By misusing the structures of the devolved assembly, the DUP could upset a fragile peace.
[dropcap]I[/dropcap]t’s fair to say that Northern Ireland isn’t exactly a trail blazer when it comes to social justice issues. Long after England, Scotland, Wales and finally the Republic of Ireland voted to legalise same-sex marriage, the country continues to lag behind.
However, this changed yesterday as Northern Ireland finally voted yes to same-sex marriage. A cause for celebration, you might think, but same-sex couples won’t be booking into registry offices any time soon. Despite the bill being supported by 50.5 per cent of MLAs, it still cannot pass due to the Democratic Unionist Party (DUP) blocking it.
This has happened because under the devolved Stormont parliament, political parties can trigger a “petition of concern” to block legislation in the chamber. Once issued, it means that a bill cannot just get a simple majority vote overall, instead it needs to get a majority amongst Nationalist or Catholic politicians, as well as a majority amongst Unionist or Protestant politicians.
Many of the DUP’s leading politicians are staunch traditional Protestants who are fierce in their opposition to what they term “sodomites” within Northern Ireland. They are resolute in their determination to block LGBT rights through any means possible, no matter how underhand or undemocratic.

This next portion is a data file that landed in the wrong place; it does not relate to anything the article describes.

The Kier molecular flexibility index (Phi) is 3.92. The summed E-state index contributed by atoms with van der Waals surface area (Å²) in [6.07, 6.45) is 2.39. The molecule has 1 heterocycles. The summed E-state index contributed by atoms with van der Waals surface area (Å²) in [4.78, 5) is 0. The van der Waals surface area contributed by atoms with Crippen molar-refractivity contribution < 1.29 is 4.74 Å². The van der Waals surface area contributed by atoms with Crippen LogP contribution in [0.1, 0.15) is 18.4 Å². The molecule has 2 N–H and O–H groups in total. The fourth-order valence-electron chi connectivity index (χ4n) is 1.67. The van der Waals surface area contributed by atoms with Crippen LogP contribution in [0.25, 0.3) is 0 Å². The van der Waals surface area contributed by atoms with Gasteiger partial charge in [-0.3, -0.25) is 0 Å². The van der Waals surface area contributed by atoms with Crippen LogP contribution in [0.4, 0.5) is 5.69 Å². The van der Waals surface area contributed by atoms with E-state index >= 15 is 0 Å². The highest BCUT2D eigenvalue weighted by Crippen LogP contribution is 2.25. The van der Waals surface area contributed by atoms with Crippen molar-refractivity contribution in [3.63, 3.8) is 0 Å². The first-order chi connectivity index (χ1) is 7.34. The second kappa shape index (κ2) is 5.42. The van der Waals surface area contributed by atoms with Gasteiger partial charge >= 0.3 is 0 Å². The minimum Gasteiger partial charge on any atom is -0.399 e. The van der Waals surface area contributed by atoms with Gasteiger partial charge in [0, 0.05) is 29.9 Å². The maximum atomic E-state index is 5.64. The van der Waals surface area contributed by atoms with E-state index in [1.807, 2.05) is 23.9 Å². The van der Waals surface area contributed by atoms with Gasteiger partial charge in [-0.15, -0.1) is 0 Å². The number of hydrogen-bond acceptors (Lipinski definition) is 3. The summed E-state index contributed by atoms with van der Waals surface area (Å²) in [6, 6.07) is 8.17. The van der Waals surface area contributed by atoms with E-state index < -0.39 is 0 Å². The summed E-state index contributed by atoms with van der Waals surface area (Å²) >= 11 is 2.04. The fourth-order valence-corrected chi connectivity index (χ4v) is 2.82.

Although they were unable to stop same-sex marriage being approved by a majority, the DUP were able to stop it from being approved by a majority of Unionists by triggering the petition and then voting no themselves. This technicality meant that today’s vote cannot count and Northern Ireland will remain the only part of the UK or Ireland without marriage equality.
The “petition of concern” mechanism is thought to be unique to Northern Ireland’s political structures and was embedded in power-sharing to protect either side of the religious divide if a bill was genuinely harmful or unjust towards either ‘side’. However, the DUP have begun misusing the process in order to block same-sex marriage in Northern Ireland.
Today’s vote leaves Northern Ireland in a difficult position in terms of democracy. It will have significant repercussions for the nature of devolution and the relationship between Westminster and Stormont.
Westminster will now have to consider whether to intervene to circumvent the DUP’s petition in order to enable Northern Irish same-sex couples to finally marry. If they do not do so, they will be accused of letting the DUP’s bully tactics triumph and of allowing the Northern Irish LGBT community to suffer.
Yet, if Westminster does intervene, it will also face accusations of undermining the principle of devolution- that Northern Irish issues are for Northern Irish politicians alone to deal with.
Above all, the incident is yet another example of how power sharing structures negotiated in the 1990s are showing their strain. Whilst they might have proved effective elements of the Assembly in its infancy, “petitions of concern” are being misused by politicians to undermine the business of their own parliament. As Stormont’s near collapse in September proved, a number of elements of the Good Friday Agreement and Northern Ireland Assembly are proving to no longer be fit for purpose and are doing more to impede than support democracy in the province.